Hummingbirds Having Babies

Rufous Hummingbirds
Ralph Moore photo

Anna's Hummingbird
Richard Rogers photo

Ralph Moore recently sent me the accompanying photo to this article of Rufous Hummingbirds sitting on their nest. June is right in the middle of breeding season with migrant birds busy on their nests or feeding young while some of the year-round birds might be getting ready to start a second brood. I'm always interested in news and photos of birds nesting, so I appreciate this hummer photo.

Anna’s Hummingbirds are Californians that have come north as more people have put out hummingbird feeders and have planted exotic plants that bloom at all times of the year. The first appeared in Seattle in 1964 with the first breeding record coming from Tacoma in 1976. They now are seen as far north as Alaska. Over the last few years, the Vashon Christmas Bird Count averaged 30 Anna's Hummingbirds counted. If you keep your feeder up after the summer around here, Anna's will eventually come. One of the reasons Anna's Hummingbirds can over winter here is that they eat insects more than any other North American hummingbird. These birds aren't found far from human habitation and the feeders and exotic plants that come with it but the additional food resource of bugs helps them make it through the winter if the human related resources slack off a bit.

The Anna's Hummingbird is superficially similar to the Rufous but close observation shows a number of obvious differences. Anna's are larger by about a half inch overall. They show none of the reddish brown that gives the Rufous its name and that appears on both female and male of the Rufous Hummingbird. Both male and female Anna's Hummingbirds are light grey/white below and green above. The male has a red/purple chin, forehead and crown. Male Rufous Hummingbirds show a bright to dark red-brown back, sides and front, depending on how the light hits them, with a bright, ruby red throat. The throat may appear dark, almost black when the light doesn't reflect off the iridescent feathers. Some males show varying amounts of green on the back. Females are green above, white below with light brown sides and brown and black tales. The telling factor between the two species is the brown color that both the male and female Rufous possesses.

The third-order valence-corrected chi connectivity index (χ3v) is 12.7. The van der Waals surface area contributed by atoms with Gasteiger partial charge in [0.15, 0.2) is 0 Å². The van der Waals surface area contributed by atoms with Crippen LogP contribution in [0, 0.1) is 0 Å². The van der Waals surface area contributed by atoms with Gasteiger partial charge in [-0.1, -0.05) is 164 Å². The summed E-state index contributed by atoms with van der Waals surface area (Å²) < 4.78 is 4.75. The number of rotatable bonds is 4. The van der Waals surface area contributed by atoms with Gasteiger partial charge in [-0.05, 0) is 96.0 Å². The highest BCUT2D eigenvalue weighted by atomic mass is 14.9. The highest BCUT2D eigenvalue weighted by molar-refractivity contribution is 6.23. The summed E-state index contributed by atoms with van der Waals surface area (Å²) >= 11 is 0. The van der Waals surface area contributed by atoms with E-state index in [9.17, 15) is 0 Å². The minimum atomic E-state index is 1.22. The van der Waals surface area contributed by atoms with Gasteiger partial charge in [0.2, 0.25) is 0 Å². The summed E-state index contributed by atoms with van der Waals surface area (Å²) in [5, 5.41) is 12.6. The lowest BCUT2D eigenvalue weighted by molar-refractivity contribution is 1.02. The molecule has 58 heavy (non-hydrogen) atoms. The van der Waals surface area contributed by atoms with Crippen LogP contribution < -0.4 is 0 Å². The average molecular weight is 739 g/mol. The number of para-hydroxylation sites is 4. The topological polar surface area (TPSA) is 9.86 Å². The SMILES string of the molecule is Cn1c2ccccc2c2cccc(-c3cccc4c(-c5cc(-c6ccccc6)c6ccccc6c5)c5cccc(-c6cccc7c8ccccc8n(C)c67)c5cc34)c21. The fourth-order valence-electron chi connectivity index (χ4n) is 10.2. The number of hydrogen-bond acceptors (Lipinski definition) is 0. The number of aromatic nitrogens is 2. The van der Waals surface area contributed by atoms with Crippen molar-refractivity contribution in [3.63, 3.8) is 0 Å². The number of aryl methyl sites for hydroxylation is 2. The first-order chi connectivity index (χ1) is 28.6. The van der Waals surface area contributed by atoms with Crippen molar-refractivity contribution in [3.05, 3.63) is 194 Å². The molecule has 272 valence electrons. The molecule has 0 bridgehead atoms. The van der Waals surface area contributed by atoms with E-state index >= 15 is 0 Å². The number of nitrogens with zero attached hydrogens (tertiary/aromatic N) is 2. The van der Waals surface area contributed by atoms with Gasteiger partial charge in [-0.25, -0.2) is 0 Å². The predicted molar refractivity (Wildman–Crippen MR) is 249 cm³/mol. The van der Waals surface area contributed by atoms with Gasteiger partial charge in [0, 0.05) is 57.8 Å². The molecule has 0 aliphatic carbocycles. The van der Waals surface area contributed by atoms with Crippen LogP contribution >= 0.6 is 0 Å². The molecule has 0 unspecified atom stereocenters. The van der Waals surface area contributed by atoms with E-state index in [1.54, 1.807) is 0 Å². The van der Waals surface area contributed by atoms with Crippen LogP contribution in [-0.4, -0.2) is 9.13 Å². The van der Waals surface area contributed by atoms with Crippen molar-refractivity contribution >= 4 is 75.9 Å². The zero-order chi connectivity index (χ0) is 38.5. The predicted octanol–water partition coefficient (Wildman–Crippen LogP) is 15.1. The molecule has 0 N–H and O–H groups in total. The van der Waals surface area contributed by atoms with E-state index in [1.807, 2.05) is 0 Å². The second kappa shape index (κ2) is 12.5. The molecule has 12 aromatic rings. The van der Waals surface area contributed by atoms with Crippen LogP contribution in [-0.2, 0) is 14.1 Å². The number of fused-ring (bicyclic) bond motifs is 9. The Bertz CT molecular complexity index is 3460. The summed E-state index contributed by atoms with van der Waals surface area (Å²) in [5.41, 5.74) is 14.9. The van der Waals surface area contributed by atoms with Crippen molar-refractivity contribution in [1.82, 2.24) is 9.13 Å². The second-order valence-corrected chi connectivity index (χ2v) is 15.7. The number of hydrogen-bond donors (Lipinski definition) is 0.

Rufous Hummingbirds can be a real favorite for their behavior as well as their bright colors. The males are quite territorial and will fight to keep others from their favorite flowering bush or feeder. Any speck of bright red will attract them, whether they are looking for food or chasing off a potential competitor. They'll inspect a scarf an inch from your face or check out the bright red toy fire truck on the lawn. Many times I have had them land two or three feet away on the branch of a shrub in order to get a bath as I watered a plant. Both male Rufous and Anna's Hummingbirds make loud, J shaped power dives past the female that they are wooing. The Rufous is heard mostly as a loud buzzing sound as it flies around but the Anna's can also be heard making a loud chittering song from a branch.

While Anna's are generally found around human habitation, the Rufous Hummingbird is a habitat generalist. They live off a variety of flowers from the shoreline up into the mountains, in open shrubby areas and both deciduous and coniferous forests. Besides adding insects to its diet, the Rufous Hummingbird will also drink sap from the wells created by Red-breasted Sapsuckers on tree trunks. These wells not only provide sap but attract insects for the Rufous to glean. The arrival of the Rufous in spring is usually timed to coincide with the flowering of the pink salmon berry or currant flowers.

When feeding the hummingbirds, use a feeder already colored red and don't add food coloring to bird food, as some of the coloring ingredients possibly harm the hummers. Make sure you clean the feeder each time after it empties. When making the food for the hummers, boil sugar and water at 1:1 ratio for a minute or so and then add 4 parts more cold water. So for example take a half cup each sugar and water, boil, then add two cups cold water. Any more sugar in the water is too rich for the hummers and can harm them.